When we’re out selling the region as one of the best places in the world to make commercials, we point people to the Latest Work section on the Commercialize Seattle website to show them what we can do here! The campaign highlights locally made commercials and is a hub where brands and agencies look to find great talent. Local production companies and ad agencies should register and learn more.

We frequently showcase new work, so get registered and submit. Then we can show you off to the world. Remember, advertising is the best thing any of us can do!

 

 

 

 

 

 

Read More…

Don’t Miss the Upcoming WF Events!

Innovation Lab Application Meetings
If you intend to apply to the WF Innovation Lab, you must attend one of the upcoming Innovation Lab Application Meetings in Seattle, Spokane or Bellingham.
*RSVP to rsvp@washingtonfilmworks.org and indicate which meeting you’re attending*

Seattle: Saturday, July 26, 2014
4:00 pm – 5:00 pm
SIFF Film Center on the Seattle Center Campus
305 Harrison Street, Seattle
*Torchlight Parade begins at 7:30, so arrive early for parking!*

Spokane: Sunday, July 27, 2014
4:30 pm – 5:30 pm
Red Lion Hotel at the Park
303 West North River Drive, Spokane

Bellingham: Tuesday, August 5, 2014
5:00 pm – 6:00 pm
Pickford Film Center
1318 Bay Street, Bellingham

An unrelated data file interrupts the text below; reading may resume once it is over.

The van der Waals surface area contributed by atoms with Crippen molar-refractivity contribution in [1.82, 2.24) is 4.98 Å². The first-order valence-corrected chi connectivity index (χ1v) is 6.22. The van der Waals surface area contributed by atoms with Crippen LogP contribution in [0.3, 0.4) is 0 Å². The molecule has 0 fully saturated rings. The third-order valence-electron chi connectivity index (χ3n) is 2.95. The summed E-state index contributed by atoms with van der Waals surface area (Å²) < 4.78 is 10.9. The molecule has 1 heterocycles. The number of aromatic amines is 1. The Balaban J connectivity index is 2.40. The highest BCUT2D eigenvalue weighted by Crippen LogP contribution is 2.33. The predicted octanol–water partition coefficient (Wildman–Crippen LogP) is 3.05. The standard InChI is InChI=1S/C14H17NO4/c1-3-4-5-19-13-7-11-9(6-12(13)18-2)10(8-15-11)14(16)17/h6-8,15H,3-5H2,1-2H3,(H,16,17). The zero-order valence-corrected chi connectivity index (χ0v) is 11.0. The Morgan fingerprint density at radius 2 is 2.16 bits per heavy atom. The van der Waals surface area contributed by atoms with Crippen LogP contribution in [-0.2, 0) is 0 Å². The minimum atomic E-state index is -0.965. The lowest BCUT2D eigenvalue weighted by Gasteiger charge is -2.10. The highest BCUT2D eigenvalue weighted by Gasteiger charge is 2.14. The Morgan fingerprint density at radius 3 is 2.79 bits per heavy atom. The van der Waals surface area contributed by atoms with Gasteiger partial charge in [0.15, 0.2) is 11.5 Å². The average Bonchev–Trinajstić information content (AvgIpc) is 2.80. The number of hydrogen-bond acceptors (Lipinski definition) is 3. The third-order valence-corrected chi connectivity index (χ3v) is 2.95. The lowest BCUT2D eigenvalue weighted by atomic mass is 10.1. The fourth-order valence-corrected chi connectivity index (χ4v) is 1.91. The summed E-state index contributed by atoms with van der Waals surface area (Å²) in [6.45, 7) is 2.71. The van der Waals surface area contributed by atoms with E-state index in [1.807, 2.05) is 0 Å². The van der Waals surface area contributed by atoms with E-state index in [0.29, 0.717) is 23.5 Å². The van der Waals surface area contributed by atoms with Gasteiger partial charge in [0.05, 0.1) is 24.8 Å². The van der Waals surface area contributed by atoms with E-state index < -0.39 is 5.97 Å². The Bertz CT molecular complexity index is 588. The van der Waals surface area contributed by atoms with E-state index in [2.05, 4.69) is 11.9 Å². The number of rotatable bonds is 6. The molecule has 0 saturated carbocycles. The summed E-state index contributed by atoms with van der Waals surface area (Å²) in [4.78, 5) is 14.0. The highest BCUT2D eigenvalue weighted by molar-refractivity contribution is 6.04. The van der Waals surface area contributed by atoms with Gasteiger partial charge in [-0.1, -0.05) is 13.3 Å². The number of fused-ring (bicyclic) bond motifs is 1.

Join Us for WF Town Hall Events
Join Executive Director Amy Lillard, WF Board of Directors and Advocacy Committee Co-Chairs Lance Rosen and James Keblas for our upcoming events in Seattle and Spokane. At these events, Rosen, Keblas and Lillard will outline the action items for the Advocacy Committee for the next six months and will talk specifically about how the film industry can be involved. Lillard will also present the results from the Second Annual Jobs and Vendor Survey. Don’t miss your chance to find out how the film industry can be involved in the future of film and film incentives in Washington State!

Seattle: Saturday, July 26, 2014
6:00 pm – 7:00 pm
SIFF Film Center on the Seattle Center Campus
305 Harrison Street, Seattle
*Torchlight Parade begins at 7:30, so arrive early for parking!*

Spokane: Sunday, July 27, 2014
6:00 pm – 7:00 pm
Red Lion Hotel at the Park
303 West North River Drive, Spokane

We hope to see you there!

Photo Courtesy of Regan MacStravic

Mandatory Innovation Lab Application Meetings in Seattle, Spokane, Bellingham

Washington creatives: the Washington Filmworks Innovation Lab is back in action! But if you want to get funded, you’ll need to attend one of our mandatory Innovation Lab Application meetings. See below for information about the upcoming meetings this month, FAQs about the Innovation Lab, and background information.

We look forward to seeing you in Seattle, Spokane and Bellingham!


Innovation Lab Meeting Information:
*To attend: Please RSVP to rsvp@washingtonfilmworks.org and indicate which meeting you will attend*

Innovation Lab Meeting – Seattle
Saturday, July 26, 2014 from 4:00 pm – 5:00 pm
SIFF Film Center on the Seattle Center Campus
305 Harrison Street, Seattle

Innovation Lab Meeting – Spokane